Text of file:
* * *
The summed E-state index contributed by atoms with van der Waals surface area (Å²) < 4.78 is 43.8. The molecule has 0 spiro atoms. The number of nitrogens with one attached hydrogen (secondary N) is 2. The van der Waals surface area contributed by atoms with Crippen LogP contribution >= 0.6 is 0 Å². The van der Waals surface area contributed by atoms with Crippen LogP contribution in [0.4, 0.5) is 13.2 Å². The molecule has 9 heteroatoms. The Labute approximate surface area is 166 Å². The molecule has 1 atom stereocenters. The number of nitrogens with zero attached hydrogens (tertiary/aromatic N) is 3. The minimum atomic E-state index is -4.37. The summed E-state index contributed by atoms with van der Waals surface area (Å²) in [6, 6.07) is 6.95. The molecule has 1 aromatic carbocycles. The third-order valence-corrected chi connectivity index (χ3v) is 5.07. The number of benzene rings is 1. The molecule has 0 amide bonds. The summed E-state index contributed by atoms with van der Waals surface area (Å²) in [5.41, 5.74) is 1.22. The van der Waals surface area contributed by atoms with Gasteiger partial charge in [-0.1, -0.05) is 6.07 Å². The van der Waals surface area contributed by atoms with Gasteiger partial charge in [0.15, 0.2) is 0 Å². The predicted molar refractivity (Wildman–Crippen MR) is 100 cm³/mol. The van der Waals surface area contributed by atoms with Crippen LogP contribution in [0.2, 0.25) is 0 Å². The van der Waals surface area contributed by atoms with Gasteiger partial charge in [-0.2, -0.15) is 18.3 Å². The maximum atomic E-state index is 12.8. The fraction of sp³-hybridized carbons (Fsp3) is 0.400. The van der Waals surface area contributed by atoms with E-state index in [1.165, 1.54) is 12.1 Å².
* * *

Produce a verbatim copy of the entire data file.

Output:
The summed E-state index contributed by atoms with van der Waals surface area (Å²) < 4.78 is 43.8. The molecule has 0 spiro atoms. The number of nitrogens with one attached hydrogen (secondary N) is 2. The van der Waals surface area contributed by atoms with Crippen LogP contribution >= 0.6 is 0 Å². The van der Waals surface area contributed by atoms with Crippen LogP contribution in [0.4, 0.5) is 13.2 Å². The molecule has 9 heteroatoms. The Labute approximate surface area is 166 Å². The molecule has 1 atom stereocenters. The number of nitrogens with zero attached hydrogens (tertiary/aromatic N) is 3. The minimum atomic E-state index is -4.37. The summed E-state index contributed by atoms with van der Waals surface area (Å²) in [6, 6.07) is 6.95. The molecule has 1 aromatic carbocycles. The third-order valence-corrected chi connectivity index (χ3v) is 5.07. The number of benzene rings is 1. The molecule has 0 amide bonds. The summed E-state index contributed by atoms with van der Waals surface area (Å²) in [5.41, 5.74) is 1.22. The van der Waals surface area contributed by atoms with Gasteiger partial charge in [-0.1, -0.05) is 6.07 Å². The van der Waals surface area contributed by atoms with Gasteiger partial charge in [0.15, 0.2) is 0 Å². The predicted molar refractivity (Wildman–Crippen MR) is 100 cm³/mol. The van der Waals surface area contributed by atoms with Crippen LogP contribution in [0.2, 0.25) is 0 Å². The van der Waals surface area contributed by atoms with Gasteiger partial charge in [-0.2, -0.15) is 18.3 Å². The maximum atomic E-state index is 12.8. The fraction of sp³-hybridized carbons (Fsp3) is 0.400. The van der Waals surface area contributed by atoms with E-state index in [1.165, 1.54) is 12.1 Å².